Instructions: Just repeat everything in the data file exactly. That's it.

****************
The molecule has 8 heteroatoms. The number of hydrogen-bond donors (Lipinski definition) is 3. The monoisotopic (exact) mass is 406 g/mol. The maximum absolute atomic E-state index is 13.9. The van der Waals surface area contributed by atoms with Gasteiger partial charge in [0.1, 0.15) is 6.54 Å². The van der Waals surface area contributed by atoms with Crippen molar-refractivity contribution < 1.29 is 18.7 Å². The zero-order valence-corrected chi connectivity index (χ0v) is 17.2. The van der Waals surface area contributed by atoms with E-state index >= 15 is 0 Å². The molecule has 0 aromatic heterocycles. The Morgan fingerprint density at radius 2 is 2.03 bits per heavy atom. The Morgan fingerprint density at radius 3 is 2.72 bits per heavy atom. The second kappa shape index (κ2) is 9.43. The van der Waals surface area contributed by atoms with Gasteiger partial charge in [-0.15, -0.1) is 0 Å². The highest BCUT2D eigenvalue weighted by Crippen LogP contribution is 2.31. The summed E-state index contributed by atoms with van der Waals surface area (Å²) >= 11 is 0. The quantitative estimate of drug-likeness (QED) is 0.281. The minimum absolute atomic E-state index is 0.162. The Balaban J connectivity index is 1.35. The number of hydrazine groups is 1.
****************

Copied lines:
The molecule has 8 heteroatoms. The number of hydrogen-bond donors (Lipinski definition) is 3. The monoisotopic (exact) mass is 406 g/mol. The maximum absolute atomic E-state index is 13.9. The van der Waals surface area contributed by atoms with Gasteiger partial charge in [0.1, 0.15) is 6.54 Å². The van der Waals surface area contributed by atoms with Crippen molar-refractivity contribution < 1.29 is 18.7 Å². The zero-order valence-corrected chi connectivity index (χ0v) is 17.2. The van der Waals surface area contributed by atoms with E-state index >= 15 is 0 Å². The molecule has 0 aromatic heterocycles. The Morgan fingerprint density at radius 2 is 2.03 bits per heavy atom. The Morgan fingerprint density at radius 3 is 2.72 bits per heavy atom. The second kappa shape index (κ2) is 9.43. The van der Waals surface area contributed by atoms with Gasteiger partial charge in [-0.15, -0.1) is 0 Å². The highest BCUT2D eigenvalue weighted by Crippen LogP contribution is 2.31. The summed E-state index contributed by atoms with van der Waals surface area (Å²) >= 11 is 0. The quantitative estimate of drug-likeness (QED) is 0.281. The minimum absolute atomic E-state index is 0.162. The Balaban J connectivity index is 1.35. The number of hydrazine groups is 1.